Motor transmission defects with sex differences in a new mouse model of mild spinal muscular atrophy

Marc-Olivier Deguise, Yves De Repentigny, Alexandra Tierney, Ariane Beauvais, Jean Michaud, Lucia Chehade, Mohamed Thabet, Brittany Paul, Aoife Reilly, Sabrina Gagnon, Jean-Marc Renaud, Rashmi Kothary
EBioMedicine2020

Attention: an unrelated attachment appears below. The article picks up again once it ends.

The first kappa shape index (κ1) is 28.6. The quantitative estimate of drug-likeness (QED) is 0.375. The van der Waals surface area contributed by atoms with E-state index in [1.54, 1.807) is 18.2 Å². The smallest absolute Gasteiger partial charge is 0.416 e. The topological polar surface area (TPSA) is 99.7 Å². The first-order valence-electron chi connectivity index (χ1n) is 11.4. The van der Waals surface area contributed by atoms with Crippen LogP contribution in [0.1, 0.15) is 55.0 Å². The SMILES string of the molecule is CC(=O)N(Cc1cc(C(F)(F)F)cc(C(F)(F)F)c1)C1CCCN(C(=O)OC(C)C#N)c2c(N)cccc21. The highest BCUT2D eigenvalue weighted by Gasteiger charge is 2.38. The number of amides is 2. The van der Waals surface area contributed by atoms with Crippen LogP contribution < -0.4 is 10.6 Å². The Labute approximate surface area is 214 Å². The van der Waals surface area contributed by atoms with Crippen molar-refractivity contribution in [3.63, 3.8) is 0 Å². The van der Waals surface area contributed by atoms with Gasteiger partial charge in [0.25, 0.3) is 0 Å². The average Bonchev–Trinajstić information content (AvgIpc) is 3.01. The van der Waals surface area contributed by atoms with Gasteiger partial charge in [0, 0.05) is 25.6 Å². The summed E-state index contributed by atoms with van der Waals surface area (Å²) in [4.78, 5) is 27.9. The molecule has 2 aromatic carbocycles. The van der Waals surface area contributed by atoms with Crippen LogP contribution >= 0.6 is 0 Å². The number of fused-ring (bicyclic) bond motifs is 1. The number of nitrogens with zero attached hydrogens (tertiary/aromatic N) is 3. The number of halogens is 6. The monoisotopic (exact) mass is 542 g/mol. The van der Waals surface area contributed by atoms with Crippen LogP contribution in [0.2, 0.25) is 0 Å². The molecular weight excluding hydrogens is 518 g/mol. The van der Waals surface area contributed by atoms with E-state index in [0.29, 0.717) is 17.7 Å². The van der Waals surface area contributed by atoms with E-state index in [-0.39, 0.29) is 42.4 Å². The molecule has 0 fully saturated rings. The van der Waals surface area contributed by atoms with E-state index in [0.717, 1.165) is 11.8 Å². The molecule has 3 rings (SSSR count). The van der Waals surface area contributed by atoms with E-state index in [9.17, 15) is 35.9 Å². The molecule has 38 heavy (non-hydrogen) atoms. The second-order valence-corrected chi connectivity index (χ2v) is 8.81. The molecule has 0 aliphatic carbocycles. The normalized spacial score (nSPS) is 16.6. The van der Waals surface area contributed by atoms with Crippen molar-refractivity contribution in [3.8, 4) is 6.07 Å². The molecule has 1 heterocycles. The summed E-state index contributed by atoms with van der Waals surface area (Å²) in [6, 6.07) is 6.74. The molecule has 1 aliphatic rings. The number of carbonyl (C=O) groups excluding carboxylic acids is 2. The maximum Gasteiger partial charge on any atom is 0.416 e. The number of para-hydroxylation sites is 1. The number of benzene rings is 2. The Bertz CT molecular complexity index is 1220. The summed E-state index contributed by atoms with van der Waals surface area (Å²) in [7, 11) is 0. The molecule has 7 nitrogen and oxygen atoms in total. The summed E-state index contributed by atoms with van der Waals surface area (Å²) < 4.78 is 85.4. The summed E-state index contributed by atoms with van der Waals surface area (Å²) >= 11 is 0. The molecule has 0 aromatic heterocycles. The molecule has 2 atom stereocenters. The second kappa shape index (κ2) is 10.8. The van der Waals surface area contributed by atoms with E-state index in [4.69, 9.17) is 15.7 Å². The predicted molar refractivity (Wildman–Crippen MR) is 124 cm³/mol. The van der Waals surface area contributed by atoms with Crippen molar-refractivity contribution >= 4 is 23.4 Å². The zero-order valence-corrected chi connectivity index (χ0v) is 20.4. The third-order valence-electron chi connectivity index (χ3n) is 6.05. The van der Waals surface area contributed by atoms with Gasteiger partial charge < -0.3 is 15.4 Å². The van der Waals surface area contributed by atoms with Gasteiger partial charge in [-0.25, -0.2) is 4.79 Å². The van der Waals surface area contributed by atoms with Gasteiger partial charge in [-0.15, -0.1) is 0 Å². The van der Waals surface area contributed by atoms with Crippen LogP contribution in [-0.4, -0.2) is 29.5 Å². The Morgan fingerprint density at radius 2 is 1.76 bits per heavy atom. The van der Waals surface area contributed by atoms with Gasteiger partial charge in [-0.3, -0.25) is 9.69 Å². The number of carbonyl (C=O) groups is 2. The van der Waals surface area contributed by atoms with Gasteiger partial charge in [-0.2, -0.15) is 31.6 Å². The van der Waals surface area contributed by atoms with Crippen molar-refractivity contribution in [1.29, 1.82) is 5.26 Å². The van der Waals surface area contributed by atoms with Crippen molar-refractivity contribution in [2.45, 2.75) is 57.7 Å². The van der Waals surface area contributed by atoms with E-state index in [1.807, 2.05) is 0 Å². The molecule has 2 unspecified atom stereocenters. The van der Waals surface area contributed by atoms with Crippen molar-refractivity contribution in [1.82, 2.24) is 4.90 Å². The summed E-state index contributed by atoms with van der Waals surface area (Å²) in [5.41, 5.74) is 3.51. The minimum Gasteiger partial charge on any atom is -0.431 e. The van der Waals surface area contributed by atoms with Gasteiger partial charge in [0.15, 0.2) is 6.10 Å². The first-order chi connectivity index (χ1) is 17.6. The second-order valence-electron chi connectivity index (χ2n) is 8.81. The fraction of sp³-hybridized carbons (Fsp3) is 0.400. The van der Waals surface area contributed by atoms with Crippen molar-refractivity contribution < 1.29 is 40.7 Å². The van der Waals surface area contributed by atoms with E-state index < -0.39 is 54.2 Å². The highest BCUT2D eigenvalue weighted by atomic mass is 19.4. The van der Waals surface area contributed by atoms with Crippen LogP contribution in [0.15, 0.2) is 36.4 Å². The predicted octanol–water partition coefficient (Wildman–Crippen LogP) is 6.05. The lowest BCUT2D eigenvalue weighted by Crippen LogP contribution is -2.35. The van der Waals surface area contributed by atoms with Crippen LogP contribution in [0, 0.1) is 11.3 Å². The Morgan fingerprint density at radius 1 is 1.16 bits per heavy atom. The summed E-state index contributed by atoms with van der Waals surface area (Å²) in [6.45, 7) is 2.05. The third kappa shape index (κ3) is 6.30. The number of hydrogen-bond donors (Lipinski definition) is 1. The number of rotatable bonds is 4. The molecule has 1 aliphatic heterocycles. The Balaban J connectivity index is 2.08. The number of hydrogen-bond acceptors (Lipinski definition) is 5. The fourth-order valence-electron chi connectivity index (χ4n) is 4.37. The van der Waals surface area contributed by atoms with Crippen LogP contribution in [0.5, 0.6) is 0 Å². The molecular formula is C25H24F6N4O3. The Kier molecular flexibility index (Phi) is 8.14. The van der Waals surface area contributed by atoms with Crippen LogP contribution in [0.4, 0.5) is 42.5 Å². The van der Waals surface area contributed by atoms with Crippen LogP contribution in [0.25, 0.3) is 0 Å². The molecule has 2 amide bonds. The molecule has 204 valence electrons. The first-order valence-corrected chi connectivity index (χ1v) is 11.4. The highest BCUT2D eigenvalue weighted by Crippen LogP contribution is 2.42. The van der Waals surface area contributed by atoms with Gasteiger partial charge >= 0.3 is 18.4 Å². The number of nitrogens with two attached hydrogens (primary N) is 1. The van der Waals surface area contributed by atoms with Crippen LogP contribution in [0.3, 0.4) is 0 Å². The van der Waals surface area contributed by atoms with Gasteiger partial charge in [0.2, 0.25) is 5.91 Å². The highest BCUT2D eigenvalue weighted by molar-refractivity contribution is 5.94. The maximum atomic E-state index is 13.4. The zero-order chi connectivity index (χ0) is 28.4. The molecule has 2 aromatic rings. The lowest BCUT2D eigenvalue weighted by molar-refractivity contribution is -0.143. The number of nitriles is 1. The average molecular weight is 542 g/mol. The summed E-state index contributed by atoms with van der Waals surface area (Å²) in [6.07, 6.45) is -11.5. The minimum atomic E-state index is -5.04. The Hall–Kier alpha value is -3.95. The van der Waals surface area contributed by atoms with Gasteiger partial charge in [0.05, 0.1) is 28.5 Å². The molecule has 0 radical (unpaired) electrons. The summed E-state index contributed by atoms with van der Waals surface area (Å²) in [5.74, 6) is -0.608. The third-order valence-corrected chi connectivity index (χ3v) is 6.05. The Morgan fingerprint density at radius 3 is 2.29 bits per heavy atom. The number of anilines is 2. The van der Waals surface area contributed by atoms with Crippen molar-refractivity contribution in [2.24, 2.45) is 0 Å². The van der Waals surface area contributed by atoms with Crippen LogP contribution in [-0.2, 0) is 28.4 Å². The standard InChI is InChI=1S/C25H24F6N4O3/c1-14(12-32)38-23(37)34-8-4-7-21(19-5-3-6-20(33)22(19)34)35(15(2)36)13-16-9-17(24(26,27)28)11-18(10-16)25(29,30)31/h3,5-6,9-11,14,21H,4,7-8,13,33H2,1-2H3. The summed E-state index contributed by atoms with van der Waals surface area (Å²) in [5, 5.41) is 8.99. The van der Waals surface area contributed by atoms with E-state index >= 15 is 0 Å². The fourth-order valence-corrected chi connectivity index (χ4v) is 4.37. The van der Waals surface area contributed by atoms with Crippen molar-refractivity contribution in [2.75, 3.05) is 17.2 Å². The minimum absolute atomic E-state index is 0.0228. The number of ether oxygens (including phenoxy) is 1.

Background: Mouse models of mild spinal muscular atrophy (SMA) have been extremely challenging to generate. This paucity of model systems has limited our understanding of pathophysiological events in milder forms of the disease and of the effect of SMN depletion during aging. Methods: A mild mouse model of SMA, termed Smn2B/−;SMN2+/−, was generated by crossing Smn−/−;SMN2 and Smn2B/2B mice. This new model was characterized using behavioral testing, histology, western blot, muscle-nerve electrophysiology as well as ultrasonography to study classical SMA features and extra-neuronal involvement. Findings: Smn2B/−;SMN2+/− mice have normal survival, mild but sustained motor weakness, denervation and neuronal/neuromuscular junction (NMJ) transmission defects, and neurogenic muscle atrophy that are more prominent in male mice. Increased centrally located nuclei, intrinsic contractile and relaxation muscle defects were also identified in both female and male mice, with some male predominance. There was an absence of extra-neuronal pathology. Interpretation: The Smn2B/−;SMN2+/− mouse provides a model of mild SMA, displaying some hallmark features including reduced weight, sustained motor weakness, electrophysiological transmission deficit, NMJ defects, and muscle atrophy. Early and prominent increase central nucleation and intrinsic electrophysiological deficits demonstrate the potential role played by muscle in SMA disease. The use of this model will allow for the understanding of the most susceptible pathogenic molecular changes in motor neurons and muscles, investigation of the effects of SMN depletion in aging, sex differences and most importantly will provide guidance for the currently aging SMA patients treated with the recently approved genetic therapies. Funding: : This work was supported by Cure SMA/Families of SMA Canada (grant numbers KOT-1819 and KOT-2021); Muscular Dystrophy Association (USA) (grant number 575466); and Canadian Institutes of Health Research (CIHR) (grant number PJT-156379).
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